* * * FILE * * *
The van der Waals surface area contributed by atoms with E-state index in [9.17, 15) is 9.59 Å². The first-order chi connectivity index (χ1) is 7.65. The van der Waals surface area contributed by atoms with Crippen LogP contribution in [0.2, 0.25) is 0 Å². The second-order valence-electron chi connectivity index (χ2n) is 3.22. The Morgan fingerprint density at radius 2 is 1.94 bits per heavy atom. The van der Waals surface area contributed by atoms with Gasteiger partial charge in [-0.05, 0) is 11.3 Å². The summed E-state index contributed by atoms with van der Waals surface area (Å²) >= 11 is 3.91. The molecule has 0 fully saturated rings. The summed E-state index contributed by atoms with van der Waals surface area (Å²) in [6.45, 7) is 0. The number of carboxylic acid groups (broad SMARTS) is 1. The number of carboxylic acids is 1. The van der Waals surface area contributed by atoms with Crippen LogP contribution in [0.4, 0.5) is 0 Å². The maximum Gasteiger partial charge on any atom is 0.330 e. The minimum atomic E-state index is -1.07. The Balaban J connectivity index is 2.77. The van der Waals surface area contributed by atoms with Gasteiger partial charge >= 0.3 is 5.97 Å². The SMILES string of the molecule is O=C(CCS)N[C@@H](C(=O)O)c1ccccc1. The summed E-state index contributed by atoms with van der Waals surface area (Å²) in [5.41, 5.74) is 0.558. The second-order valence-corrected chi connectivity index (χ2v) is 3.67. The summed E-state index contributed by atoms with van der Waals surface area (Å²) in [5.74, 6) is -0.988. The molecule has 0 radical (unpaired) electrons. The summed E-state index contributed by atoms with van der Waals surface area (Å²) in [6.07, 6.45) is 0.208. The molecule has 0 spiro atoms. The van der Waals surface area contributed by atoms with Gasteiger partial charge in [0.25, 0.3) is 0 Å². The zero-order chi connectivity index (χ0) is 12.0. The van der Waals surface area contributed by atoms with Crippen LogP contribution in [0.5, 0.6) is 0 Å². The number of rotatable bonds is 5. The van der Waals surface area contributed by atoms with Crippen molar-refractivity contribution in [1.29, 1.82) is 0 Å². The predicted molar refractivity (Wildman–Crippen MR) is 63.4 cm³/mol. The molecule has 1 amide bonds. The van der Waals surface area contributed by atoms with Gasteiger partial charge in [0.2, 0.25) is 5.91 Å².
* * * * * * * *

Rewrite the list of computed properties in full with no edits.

The van der Waals surface area contributed by atoms with E-state index in [9.17, 15) is 9.59 Å². The first-order chi connectivity index (χ1) is 7.65. The van der Waals surface area contributed by atoms with Crippen LogP contribution in [0.2, 0.25) is 0 Å². The second-order valence-electron chi connectivity index (χ2n) is 3.22. The Morgan fingerprint density at radius 2 is 1.94 bits per heavy atom. The van der Waals surface area contributed by atoms with Gasteiger partial charge in [-0.05, 0) is 11.3 Å². The summed E-state index contributed by atoms with van der Waals surface area (Å²) >= 11 is 3.91. The molecule has 0 fully saturated rings. The summed E-state index contributed by atoms with van der Waals surface area (Å²) in [6.45, 7) is 0. The number of carboxylic acid groups (broad SMARTS) is 1. The number of carboxylic acids is 1. The van der Waals surface area contributed by atoms with Crippen LogP contribution in [0.4, 0.5) is 0 Å². The maximum Gasteiger partial charge on any atom is 0.330 e. The minimum atomic E-state index is -1.07. The Balaban J connectivity index is 2.77. The van der Waals surface area contributed by atoms with Gasteiger partial charge >= 0.3 is 5.97 Å². The SMILES string of the molecule is O=C(CCS)N[C@@H](C(=O)O)c1ccccc1. The summed E-state index contributed by atoms with van der Waals surface area (Å²) in [5.41, 5.74) is 0.558. The second-order valence-corrected chi connectivity index (χ2v) is 3.67. The summed E-state index contributed by atoms with van der Waals surface area (Å²) in [5.74, 6) is -0.988. The molecule has 0 radical (unpaired) electrons. The summed E-state index contributed by atoms with van der Waals surface area (Å²) in [6.07, 6.45) is 0.208. The molecule has 0 spiro atoms. The van der Waals surface area contributed by atoms with Gasteiger partial charge in [0.25, 0.3) is 0 Å². The zero-order chi connectivity index (χ0) is 12.0. The van der Waals surface area contributed by atoms with Crippen LogP contribution in [0.5, 0.6) is 0 Å². The number of rotatable bonds is 5. The van der Waals surface area contributed by atoms with Crippen molar-refractivity contribution in [1.29, 1.82) is 0 Å². The predicted molar refractivity (Wildman–Crippen MR) is 63.4 cm³/mol. The molecule has 1 amide bonds. The van der Waals surface area contributed by atoms with Gasteiger partial charge in [0.2, 0.25) is 5.91 Å².